Andrei Tarkovsky is a fairly unique proposition as a director in that his films are so consistent; the Russian director only made masterpieces, and Solaris is probably his best known work, although Stalker is also a useful entry point for novices. Casual viewers should not expect bang-for-your-buck with Tarkovsky, but he’s also something of an apex point for intellectual film-making; don’t leave your brain at the door, but turbo-charge it and bring some cushions to sit on if you hope to navigate his unique approach to ‘scuplting in time.’
Adapted from the 1962 book by Polish writer Stanislaw Lem, and it’s probable that you could read the book faster than you can watch the movie, Solaris is a proper Russian sci-fi epic, although for Tarkovsky that doesn’t mean cute robots and fireballs, but at least ninety minutes of people standing in fields reciting poetry to each other before the action leaves earth.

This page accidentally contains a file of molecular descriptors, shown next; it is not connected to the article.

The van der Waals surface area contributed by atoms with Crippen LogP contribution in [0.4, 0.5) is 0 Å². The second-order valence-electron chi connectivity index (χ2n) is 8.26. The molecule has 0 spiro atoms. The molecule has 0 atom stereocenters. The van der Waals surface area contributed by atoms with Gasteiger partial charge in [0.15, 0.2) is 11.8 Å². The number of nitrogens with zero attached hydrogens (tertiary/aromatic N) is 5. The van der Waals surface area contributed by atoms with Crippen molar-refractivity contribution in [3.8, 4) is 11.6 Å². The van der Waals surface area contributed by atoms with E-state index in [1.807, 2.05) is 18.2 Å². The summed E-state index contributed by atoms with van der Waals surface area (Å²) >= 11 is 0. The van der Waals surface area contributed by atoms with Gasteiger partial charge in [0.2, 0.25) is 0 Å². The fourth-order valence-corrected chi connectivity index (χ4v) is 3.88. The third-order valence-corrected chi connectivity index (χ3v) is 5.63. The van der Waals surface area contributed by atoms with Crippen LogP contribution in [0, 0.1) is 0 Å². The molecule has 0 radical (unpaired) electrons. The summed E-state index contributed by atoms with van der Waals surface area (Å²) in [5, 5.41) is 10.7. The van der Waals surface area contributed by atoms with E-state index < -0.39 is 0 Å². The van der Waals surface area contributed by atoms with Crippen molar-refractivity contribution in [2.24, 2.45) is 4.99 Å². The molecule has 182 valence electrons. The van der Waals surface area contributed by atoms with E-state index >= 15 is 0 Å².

Patience is rewarded, however, and once psychologist Kris Kelvin (Donatas Banionis) gets into space, the reflection gives way to a confrontation with ghostly figures from the past and the future. These are generated by Solaris, a sentient planet below the space station Kelvin inhabits, and the alien contact he experiences is closely related to his own personal experience.
As philosophical as sci-fi gets, Solaris is a meditation, deeply rewarding on a spiritual level. It’s notable that Steven Soderbergh’s truncated remake with George Clooney, well-intentioned as it is, don’t have the same narrative pull; somehow it’s the lengthy gaps between the words that make Tarkovsky’s vision so enduring. Another enduring mystery is that Tarkovsky’s co-writer on his historical epic Andrei Rublev (1966) went on to direct Sylvester Stallone and Kurt Russell in Tango and Cash, but that’s an enigma for another day…